Viewpoint: Innovative coding academy can be part of the solution
By Ben DuPont
Like many Delawareans, I was saddened to hear the news that DuPont will be laying off 1,700 employees. While it illustrates the tough times businesses face globally, the human cost of this is hard to fathom.
The fact is, the economy is changing all around us. We can either sit back and let that change happen, or we can be part of creating solutions. When Jim Stewart, Porter Schutt and I founded Zip Code Wilmington Code School last April, we wanted Delaware to be part of the new economy, and part of the solution.
Zip Code Wilmington is an intense 90-day boot camp in JAVA. We had 140 applicants to the first 90-day cohort in the fall. We selected 20 students, two deferred and two dropped out of the program – and we had 16 graduates. Every one of our students was hired before they graduated. Average salary before the 90-day program was $24,000. Average starting salary after was $55,000, but this is a little misleading because employers are paying tuition, so we expect the average to rise above $55,000 soon. The students were hired by: JP Morgan Chase, Capital One, Bank of America, Corporation Services Co., Chatham Financial, Diamond Technologies, and Schell Brothers Home Builders.
Based on this success, Zip Code Wilmington had 240 applicants for the spring cohort, which started on Jan. 11. We have accepted 32 students into the program. A volume of new corporate partners has reached out to the school, wanting to hire our graduates. So we expect to place our students with an even broader group of employers and hopefully at an even higher salary.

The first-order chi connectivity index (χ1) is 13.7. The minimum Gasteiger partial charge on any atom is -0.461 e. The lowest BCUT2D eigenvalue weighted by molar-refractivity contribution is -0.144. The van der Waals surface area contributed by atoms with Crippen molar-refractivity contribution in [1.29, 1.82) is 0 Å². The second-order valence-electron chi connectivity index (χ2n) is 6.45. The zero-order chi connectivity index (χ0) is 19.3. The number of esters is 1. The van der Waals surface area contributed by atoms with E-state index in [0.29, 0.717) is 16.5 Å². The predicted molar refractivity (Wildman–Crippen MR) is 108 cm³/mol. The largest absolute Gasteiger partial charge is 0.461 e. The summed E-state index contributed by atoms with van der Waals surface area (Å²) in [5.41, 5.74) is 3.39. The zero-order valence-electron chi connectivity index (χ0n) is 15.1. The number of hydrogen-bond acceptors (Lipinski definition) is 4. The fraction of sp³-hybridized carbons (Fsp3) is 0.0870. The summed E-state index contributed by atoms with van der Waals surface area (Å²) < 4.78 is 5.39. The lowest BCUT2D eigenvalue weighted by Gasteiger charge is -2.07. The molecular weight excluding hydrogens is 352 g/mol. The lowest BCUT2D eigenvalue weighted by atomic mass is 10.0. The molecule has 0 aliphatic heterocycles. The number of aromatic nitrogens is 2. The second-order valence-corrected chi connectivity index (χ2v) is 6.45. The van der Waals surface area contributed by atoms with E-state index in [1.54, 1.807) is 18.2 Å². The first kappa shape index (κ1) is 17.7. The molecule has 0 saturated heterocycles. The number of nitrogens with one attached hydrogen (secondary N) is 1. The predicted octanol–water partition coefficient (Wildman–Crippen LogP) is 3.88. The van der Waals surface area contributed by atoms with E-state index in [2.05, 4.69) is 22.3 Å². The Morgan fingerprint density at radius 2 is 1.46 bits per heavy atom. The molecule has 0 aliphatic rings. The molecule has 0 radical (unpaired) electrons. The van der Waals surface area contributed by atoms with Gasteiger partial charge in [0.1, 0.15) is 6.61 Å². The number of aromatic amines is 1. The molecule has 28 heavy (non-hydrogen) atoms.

So now true magic begins, as the JAVA instructors — Tariq Hook, Froilan Miranda, and David Ginzberg — teach, challenge, and inspire 32 students. Most of these students have never written a line of code before, but they have good problem-solving skills and strong work ethic. The students will work very hard, and get more than 800 hours on instruction. Most will work Saturdays. This is more than double the hours of coding instruction a student gets in a typical four-year computer science program.
The 90-day program is demanding, intense and fun. Students are pushed hard, and at some point almost every student wants to drop out. A few will. Those who make it will graduate into jobs that pay more than double their prior salary, with employers who are growing. he class will become close friends in the process. The skills they learn — software development —are transferable, and are the basic building blocks of the new economy.
I believe every company is either becoming a software company — or will be displaced by a software company. Imagination and coding skills drive our new economy.
While Zip Code Wilmington cannot ease the pain for lost jobs, it may be part of the solution, as Delaware transitions to a more software-driven economy that is less dependent on the fate of a few large employers.
Ben DuPont is co-founder and vice president of Zip Code Wilmington.